Davos reminds the king that he can pick off his opposition with blood magic all he wants, but ultimately it’s going to take an army to conquer Westeros. The problem is Stannis no longer has an army, and he balks at the idea of hiring a company of sell swords to do the dirty work for him. Even if he wanted to, Stannis has no gold and last time he checked sell swords work for money.
It’s this statement that gives Ser Davos a brilliant idea — one that Lady Olenna mentioned last week. The Iron Bank of Braavos will gladly loan out money to the kindgoms that need their support, but when those funds aren’t repaid in a timely fashion, the solution isn’t to ask for a refund — instead they help supply money to the enemy of that king to ensure a new ruler with better payment history is instilled in their place. Ser Davos looks to inquire if the bank of Braavos has received enough IOU notes from King’s Landing lately to finally ask for their debt to be settled. What better way to fund a war than with a bank that wants nothing more than to see the Baratheon/Lannister kingdom toppled and left in ruins.
Arya and the Hound are still trekking towards The Eyrie as well with the littlest Stark daughter now passing herself off as the daughter of her protector. Amidst a watering trip for their horses, Arya and the Hound run into some local farmers who offer to bring them into their home for some rabbit stew, a warm bed and a roof over their heads especially after hearing that they fought under House Tully during the war.
While there were no chickens available, Arya and the Hound gobbled down the rabbit stew and the farmer offers the giant knight a chance to earn some extra silver if he’s willing to stay, protect the land and help out with some duties around the house. The Hound agrees, but the next morning he knocks the man out, steals his money and leaves in great haste.
Arya is once again on her high horse of justice calling out The Hound on this latest travesty. While she’s happy to get revenge by plunging a sword into a man’s neck, Arya has no tolerance for the innocent ones being harmed. The Hound’s actions also come a week after he said that robbing people was a business he would never partake in, but with a pocket full of silver being carried away from the farm, what exactly is he doing now?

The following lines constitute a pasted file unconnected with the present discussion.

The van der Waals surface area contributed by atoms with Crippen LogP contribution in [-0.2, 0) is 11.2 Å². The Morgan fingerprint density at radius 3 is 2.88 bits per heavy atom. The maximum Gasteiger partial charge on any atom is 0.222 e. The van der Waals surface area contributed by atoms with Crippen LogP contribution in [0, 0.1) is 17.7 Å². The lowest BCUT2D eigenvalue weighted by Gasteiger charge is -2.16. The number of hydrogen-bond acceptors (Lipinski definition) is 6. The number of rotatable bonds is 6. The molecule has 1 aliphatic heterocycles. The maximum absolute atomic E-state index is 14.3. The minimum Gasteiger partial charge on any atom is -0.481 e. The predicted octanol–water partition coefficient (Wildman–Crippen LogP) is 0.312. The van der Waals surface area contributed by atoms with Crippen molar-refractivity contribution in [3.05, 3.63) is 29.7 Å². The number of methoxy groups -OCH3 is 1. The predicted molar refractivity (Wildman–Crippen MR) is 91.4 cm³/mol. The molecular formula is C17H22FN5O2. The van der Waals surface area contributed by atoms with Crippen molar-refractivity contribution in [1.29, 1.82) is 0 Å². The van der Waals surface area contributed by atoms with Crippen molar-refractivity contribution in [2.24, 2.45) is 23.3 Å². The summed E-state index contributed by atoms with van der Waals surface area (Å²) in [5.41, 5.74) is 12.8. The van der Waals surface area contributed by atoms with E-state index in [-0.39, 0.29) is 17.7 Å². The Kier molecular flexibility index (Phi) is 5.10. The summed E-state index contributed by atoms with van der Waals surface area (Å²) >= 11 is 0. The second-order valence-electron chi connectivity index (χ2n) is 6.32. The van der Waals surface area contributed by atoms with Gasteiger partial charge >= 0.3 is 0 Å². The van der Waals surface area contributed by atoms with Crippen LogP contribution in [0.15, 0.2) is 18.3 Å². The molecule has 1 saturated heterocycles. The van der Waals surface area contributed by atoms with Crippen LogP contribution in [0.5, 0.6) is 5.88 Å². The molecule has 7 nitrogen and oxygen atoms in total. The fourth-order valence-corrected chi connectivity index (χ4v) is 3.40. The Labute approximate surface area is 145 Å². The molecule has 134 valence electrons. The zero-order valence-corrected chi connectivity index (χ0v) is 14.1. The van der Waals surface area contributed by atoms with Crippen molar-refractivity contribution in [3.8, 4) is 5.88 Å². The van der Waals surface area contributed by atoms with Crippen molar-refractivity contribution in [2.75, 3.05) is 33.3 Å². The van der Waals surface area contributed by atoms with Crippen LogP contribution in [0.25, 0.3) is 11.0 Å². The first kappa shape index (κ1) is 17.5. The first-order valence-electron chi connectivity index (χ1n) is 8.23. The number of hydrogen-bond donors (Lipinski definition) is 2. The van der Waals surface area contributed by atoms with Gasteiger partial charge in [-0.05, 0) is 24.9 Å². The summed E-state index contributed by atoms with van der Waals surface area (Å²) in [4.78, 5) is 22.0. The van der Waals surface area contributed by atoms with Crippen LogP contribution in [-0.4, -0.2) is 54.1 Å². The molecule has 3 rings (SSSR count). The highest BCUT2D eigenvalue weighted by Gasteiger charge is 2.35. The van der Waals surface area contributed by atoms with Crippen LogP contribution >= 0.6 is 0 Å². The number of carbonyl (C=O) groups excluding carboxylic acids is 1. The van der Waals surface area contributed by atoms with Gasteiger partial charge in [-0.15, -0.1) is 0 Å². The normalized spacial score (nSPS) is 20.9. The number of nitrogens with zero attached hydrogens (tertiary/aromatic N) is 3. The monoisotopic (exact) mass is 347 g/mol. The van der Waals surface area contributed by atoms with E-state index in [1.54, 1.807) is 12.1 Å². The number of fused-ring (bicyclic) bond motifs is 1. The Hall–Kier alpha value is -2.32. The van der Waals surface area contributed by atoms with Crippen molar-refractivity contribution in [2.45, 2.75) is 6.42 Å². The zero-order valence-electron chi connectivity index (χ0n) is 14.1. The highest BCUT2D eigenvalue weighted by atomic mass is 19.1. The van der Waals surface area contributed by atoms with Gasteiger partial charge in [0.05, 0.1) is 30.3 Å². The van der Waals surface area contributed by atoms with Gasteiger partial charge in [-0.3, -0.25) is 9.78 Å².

Well, as the Hound explains — the man at the farm was a fool who was destined to die anyways. At least now they have some money and full bellies to help them as they get back on the road. ‘How many Starks they got to behead before you figure it out?’ The Hound tells Arya when trying to explain that there is no reprieve in this world. You either win or you die, there is no third direction.
At Castle Black, Jon and the men of the Night’s Watch are preparing for battle against the Wildings. The group that scaled the Wall months ago keeps coming further and further inland as they sack villages, killing and plundering along the way. Ygritte’s steely resolve is even scarier now that her heart was burned away by Jon Snow’s betrayal and these monstrous cannibals called Thenns are apparently hungry for human flesh at all times. Things only go from bad to worse when some of the brothers who were last seen at Craster’s keep make it back to the castle to inform their brethren that Karl and the last holdouts responsible for the Lord commander’s death last season have now taken over the area for themselves. The only problem is Karl knows that Castle Black is protected by 100 men, not a thousand as Jon lied and told Mance Rayder once upon a time. The threat of a 1000 men at the Wall sounds much tougher to conquer than 100. Jon convinces his fellow men of the Night’s Watch that they have to deal with Karl because if Mance finds him first, the Wildings could be charging the Wall in a matter of days.
While Jon is protecting the Wall, Sam is protecting Gilly by putting her into a tavern where she will cook, clean and care for the other babies in the establishment in exchange for room and board. Sam is worried that Gilly being around Castle Black just serves as temptation for the lonely men of the Night’s Watch to break their vows while violating his woman. Taking her to this inn is his way of saving her life, but clearly she sees it as his way of getting rid of her.
And finally we arrive at Meereen — the largest of all the slave cities and the last one Daenerys has to conquer before traveling across the Narrow Sea to reclaim her throne in Westeros. Meereen is a much different and bigger city than Astapor or Yunkai before it. When Dany shows up to knock on the door and ask for their surrender, a lone warrior comes out of the doors to challenge her champion. He mocks the queen by literally urinating on the ground to somehow signify that he can stand up
while he pees I think was the general gist as opposed to the woman and her eunuch Unsullied army. After some debate, Daario Naharis is ultimately chosen to do battle with the soldier, and all it takes is one knife to the charging horse carrying the Meerneen crusader along with a single sword swipe to do away with him for good.
With the challenge conquered, Daenerys offers up catapults full of barrels tossed into the cities. When they bust open and reveal their contents we see that the barrels are filled with the collars of more than 150 dead slaves that littered the road into Meereen that Dany took down with each mile marker as they got closer and closer. You see, Daenerys Targaryen is the breaker of chains and she didn’t arrive in Meereen to get the masters to surrender — she showed up to help the slaves revolt.
Come back a week from now for the next ‘Game of Thrones’ episode titled ‘Oathkeeper’ where Cersei begs Jamie to bring her the head of Sansa Stark.